(Above: The covered bridge in West Carleton. Photo by Barry Gray.)
Romantic, historic, picturesque. Idealized in story and movie, covered bridges have a special nostalgia about them.
Of course, they can also inspire brewing companies. But let’s take a step back.
In the late 1980’s, commodities trader Greg LeBlanc became associated with an old-style farm in West Carleton. Originally built in the 1840s or 1850s, there was a creek on the property that dissected the farm.
Of course, a bridge was required to get over the creek. LeBlanc wasn’t having much success with his bridges. “Whatever we built just rotted,” he said.
Hailing from a small town just outside of Moncton, New Brunswick, LeBlanc loved the history of the covered bridges. The real inspiration came from a weekly Sunday night CTV television show featuring aspects of rural life called Regional Contact.
“Blame most of it on Regional Contact,” said LeBlanc. “Every time I saw an episode I would get a new animal or idea.”
Over the course of the summer of 1999, construction took place. The bridge is built from local red cedar, with hemlock for the decking that came from a bush being removed for highway expansion. The steel was repurposed from the weigh scale from a farm that was being taken down.
“It was just happenstance that it fit,” said LeBlanc.
Building the bridge proved to be a group effort – everything from milling the lumber to hauling the steel to actual construction.
“It made me realize that you can accomplish some things you think are good ideas,” said LeBlanc. “Ask for help. There is often help around.”
Originally, the bridge was named Jim’s Bridge in remembrance of Jim Harley who formerly owned the farm. Eventually, it became known as just the Covered Bridge.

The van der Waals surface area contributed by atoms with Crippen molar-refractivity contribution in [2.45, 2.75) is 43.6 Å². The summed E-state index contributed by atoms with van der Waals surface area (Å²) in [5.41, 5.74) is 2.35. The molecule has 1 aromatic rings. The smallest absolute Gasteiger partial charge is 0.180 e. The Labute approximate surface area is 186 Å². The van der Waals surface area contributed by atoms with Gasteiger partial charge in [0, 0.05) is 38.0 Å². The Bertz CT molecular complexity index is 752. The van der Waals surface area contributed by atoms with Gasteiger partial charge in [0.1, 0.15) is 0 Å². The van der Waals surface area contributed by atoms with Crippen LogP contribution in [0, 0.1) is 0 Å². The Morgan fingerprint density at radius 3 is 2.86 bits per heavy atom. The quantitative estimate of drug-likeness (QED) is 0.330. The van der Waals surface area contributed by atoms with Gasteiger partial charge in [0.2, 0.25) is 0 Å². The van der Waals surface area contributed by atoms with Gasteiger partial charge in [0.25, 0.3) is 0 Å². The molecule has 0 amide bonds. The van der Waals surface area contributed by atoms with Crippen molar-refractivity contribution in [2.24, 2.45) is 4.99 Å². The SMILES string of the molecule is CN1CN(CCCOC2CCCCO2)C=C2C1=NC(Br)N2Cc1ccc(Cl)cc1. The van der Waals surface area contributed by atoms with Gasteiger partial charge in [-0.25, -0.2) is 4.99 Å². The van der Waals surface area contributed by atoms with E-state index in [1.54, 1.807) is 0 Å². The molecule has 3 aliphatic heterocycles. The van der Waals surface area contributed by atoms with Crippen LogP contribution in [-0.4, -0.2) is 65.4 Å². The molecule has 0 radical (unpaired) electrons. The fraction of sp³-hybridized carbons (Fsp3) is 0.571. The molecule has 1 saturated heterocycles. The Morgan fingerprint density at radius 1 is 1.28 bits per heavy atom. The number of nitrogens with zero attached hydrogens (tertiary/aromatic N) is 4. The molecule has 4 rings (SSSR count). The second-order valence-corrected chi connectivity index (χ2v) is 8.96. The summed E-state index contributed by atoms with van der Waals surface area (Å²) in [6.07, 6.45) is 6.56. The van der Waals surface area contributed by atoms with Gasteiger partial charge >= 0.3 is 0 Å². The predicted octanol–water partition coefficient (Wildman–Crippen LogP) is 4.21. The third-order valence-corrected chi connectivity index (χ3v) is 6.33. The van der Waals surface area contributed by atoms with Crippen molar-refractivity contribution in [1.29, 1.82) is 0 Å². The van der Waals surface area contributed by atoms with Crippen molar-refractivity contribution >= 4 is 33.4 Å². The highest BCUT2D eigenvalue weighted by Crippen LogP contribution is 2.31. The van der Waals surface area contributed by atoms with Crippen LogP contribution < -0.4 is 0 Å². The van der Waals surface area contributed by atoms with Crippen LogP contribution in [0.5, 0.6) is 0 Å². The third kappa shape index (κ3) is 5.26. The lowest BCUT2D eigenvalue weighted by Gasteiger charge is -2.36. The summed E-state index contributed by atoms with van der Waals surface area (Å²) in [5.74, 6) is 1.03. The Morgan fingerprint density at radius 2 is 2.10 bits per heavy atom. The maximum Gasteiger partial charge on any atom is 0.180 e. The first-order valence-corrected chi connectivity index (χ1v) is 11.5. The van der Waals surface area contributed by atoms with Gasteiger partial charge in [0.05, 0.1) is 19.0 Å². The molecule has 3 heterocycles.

As time passed, LeBlanc subdivided the farm and houses were built. As part of the planning, LeBlanc wanted to preserve the covered bridge and built another bridge, creating a circuit for people to walk along and enjoy.
“Preserve, connect, enjoy,” explained LeBlanc. “Whatever order you want. I think it’s a good notion for the community.”
That’s were John vanDyk enters the story. He has a house on the subdivided farm and every night he and his wife, Kathy, used to take the very active Husky they had for walks around the circuit that LeBlanc created, crossing the covered bridge.
Then several years ago, he was encouraged by his wife to purchase a $20 Mr. Beer home brewing kit.
“I wasn’t a big beer drinker,” said vanDyk. The purchase of the $20 kit changed all that. “It got me into the whole rabbit hole of brewing.”
“Home brewers generally name our breweries,” said vanDyk. “I live on Covered Bridge Way and liked the quaint nature of it.”
A friend developed a logo, based on the covered bridge, to go on vanDyk’s home brewed bottles.
At the recent West Ottawa Food and Wine Show, LeBlanc recognized his covered bridge on a bottle of beer.
“I thought that was fun – fantastic!” said LeBlanc. “So many things in this area deserve celebrating.”
And so the nostalgia of the covered bridge lives on. LeBlancs’ vision is commemorated as the covered bridge is preserved, he and vanDyk were unknowingly connected through the bridge and many enjoy the results of vanDyk’s Covered Bridge Brewery.
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